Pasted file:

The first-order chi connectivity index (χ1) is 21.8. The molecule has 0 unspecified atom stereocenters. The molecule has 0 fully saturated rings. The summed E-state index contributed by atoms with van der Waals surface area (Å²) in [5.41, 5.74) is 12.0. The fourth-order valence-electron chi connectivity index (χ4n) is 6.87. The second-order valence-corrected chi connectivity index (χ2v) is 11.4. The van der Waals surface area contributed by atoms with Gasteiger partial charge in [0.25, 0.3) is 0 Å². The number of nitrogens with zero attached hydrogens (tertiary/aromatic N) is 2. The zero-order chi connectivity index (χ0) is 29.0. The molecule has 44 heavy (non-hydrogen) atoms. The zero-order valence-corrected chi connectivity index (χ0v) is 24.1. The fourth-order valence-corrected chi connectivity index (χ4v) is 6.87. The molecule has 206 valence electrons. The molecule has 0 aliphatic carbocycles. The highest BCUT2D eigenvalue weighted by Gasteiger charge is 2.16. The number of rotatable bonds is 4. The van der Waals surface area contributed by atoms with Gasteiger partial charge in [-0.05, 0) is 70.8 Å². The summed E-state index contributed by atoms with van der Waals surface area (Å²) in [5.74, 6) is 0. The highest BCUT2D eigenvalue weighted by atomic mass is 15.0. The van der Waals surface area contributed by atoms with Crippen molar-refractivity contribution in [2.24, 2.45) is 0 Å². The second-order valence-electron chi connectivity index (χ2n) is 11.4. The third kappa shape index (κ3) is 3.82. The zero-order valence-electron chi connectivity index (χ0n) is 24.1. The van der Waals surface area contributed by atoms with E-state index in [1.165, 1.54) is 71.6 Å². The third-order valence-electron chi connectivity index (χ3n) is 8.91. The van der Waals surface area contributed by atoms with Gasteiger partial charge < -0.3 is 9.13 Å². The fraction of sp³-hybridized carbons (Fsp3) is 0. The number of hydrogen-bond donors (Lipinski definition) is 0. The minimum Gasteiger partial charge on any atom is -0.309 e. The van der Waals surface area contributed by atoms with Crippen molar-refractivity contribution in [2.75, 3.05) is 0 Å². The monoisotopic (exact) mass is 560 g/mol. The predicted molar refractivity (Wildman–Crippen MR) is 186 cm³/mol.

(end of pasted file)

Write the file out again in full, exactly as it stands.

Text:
The first-order chi connectivity index (χ1) is 21.8. The molecule has 0 unspecified atom stereocenters. The molecule has 0 fully saturated rings. The summed E-state index contributed by atoms with van der Waals surface area (Å²) in [5.41, 5.74) is 12.0. The fourth-order valence-electron chi connectivity index (χ4n) is 6.87. The second-order valence-corrected chi connectivity index (χ2v) is 11.4. The van der Waals surface area contributed by atoms with Gasteiger partial charge in [0.25, 0.3) is 0 Å². The number of nitrogens with zero attached hydrogens (tertiary/aromatic N) is 2. The zero-order chi connectivity index (χ0) is 29.0. The molecule has 44 heavy (non-hydrogen) atoms. The zero-order valence-corrected chi connectivity index (χ0v) is 24.1. The fourth-order valence-corrected chi connectivity index (χ4v) is 6.87. The molecule has 206 valence electrons. The molecule has 0 aliphatic carbocycles. The highest BCUT2D eigenvalue weighted by Gasteiger charge is 2.16. The number of rotatable bonds is 4. The van der Waals surface area contributed by atoms with Gasteiger partial charge in [-0.05, 0) is 70.8 Å². The summed E-state index contributed by atoms with van der Waals surface area (Å²) in [5.74, 6) is 0. The highest BCUT2D eigenvalue weighted by atomic mass is 15.0. The van der Waals surface area contributed by atoms with Crippen molar-refractivity contribution in [2.24, 2.45) is 0 Å². The second-order valence-electron chi connectivity index (χ2n) is 11.4. The third kappa shape index (κ3) is 3.82. The zero-order valence-electron chi connectivity index (χ0n) is 24.1. The van der Waals surface area contributed by atoms with E-state index in [1.165, 1.54) is 71.6 Å². The third-order valence-electron chi connectivity index (χ3n) is 8.91. The van der Waals surface area contributed by atoms with Gasteiger partial charge < -0.3 is 9.13 Å². The fraction of sp³-hybridized carbons (Fsp3) is 0. The number of hydrogen-bond donors (Lipinski definition) is 0. The minimum Gasteiger partial charge on any atom is -0.309 e. The van der Waals surface area contributed by atoms with Crippen molar-refractivity contribution in [2.75, 3.05) is 0 Å². The monoisotopic (exact) mass is 560 g/mol. The predicted molar refractivity (Wildman–Crippen MR) is 186 cm³/mol.